NASA plans to capture an asteroid weighing 500 tons and build a station

27/12/2012

 

Researchers at NASA's future plan to capture an asteroid weighing 500 tons, put it in lunar orbit and to build a space station, which will serve as a staging post on the route Earth — Mars.


The project will be considered by the department of science and technology policy of the United States (White House office of science and technology policy) in the near future.

According to preliminary estimates it only at the initial stage (the first 10 years) will cost the state $ 2.6 billion. The corresponding feasibility study has been prepared by specialists NASA and the California Institute of Technology.

If researchers can implement this project, this will be the first in the history of the space object moving from one orbit to another.

A special "capsule to capture" the asteroid will be injected into space by an Atlas 5 rocket. It will send an asteroid in space between the Earth and the Moon. To do this (when the object comes within a sufficient distance) capsule will release a kind of "bag", which is the diameter of the asteroid 50 times. This "traptorial network" would literally wrapped around the object.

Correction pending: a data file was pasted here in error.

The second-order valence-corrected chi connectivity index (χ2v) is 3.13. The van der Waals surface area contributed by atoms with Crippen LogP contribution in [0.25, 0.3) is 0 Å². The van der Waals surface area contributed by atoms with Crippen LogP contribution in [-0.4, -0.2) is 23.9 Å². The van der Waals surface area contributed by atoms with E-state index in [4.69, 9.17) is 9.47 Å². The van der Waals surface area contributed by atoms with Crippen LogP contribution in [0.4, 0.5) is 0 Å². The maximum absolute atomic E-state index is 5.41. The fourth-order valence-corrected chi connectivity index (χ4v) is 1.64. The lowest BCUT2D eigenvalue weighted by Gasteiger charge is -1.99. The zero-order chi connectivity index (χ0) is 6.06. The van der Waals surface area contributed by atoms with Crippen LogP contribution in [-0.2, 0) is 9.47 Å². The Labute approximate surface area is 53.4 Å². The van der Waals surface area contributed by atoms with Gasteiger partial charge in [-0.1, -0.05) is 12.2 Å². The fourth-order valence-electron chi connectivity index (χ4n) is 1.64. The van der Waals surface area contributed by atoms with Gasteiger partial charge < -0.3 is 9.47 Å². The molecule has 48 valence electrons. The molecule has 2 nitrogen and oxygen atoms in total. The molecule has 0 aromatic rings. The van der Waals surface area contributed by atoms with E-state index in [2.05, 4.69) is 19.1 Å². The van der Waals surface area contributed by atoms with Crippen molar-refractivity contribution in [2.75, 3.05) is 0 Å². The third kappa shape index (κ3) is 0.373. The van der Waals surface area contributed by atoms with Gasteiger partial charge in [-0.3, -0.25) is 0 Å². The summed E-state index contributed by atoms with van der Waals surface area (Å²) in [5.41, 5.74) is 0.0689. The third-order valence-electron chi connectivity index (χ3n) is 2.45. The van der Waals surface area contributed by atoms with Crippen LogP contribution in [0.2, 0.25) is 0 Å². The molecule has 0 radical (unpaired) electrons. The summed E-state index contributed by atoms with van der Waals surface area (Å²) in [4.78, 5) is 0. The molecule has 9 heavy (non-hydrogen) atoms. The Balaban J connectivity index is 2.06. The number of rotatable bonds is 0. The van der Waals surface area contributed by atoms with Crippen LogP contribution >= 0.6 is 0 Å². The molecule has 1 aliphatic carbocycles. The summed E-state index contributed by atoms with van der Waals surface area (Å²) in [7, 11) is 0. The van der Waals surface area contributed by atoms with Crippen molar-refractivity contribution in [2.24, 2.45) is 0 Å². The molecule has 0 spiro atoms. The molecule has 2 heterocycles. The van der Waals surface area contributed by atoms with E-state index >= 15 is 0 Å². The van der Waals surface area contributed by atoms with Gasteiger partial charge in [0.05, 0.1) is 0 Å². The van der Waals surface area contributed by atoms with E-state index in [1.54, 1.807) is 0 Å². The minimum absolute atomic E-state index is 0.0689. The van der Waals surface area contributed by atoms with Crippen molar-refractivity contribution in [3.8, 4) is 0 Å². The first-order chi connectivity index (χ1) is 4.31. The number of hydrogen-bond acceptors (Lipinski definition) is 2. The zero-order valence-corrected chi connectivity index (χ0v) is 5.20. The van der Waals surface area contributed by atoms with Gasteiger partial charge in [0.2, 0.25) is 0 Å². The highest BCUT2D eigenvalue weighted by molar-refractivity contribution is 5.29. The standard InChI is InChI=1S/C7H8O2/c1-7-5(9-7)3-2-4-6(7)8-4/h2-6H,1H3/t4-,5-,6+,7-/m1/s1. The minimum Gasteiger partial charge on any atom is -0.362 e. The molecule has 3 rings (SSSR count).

Next, the device will launch a powerful engine and stop the asteroid, and then move it to the gravity-neutral spot. You can then plan the construction of a base to start other vehicles in the depths of the universe.

Scientists note that the proposed space object capture technology can be used to mine metals and minerals for use in the construction of the station on an asteroid. For example, some of these objects contain much iron and other carry water which can be let to create fuel.

Recall the recent Professor, Russian State Hydrometeorological University Valery Malinin said that the Earth is approaching asteroid collision which would be tantamount to an explosion of thousands of atomic bombs.

Note that Roskosmos plans after 2020 to implement a project to launch a potentially Earth-threatening asteroid Apophis spacecraft.

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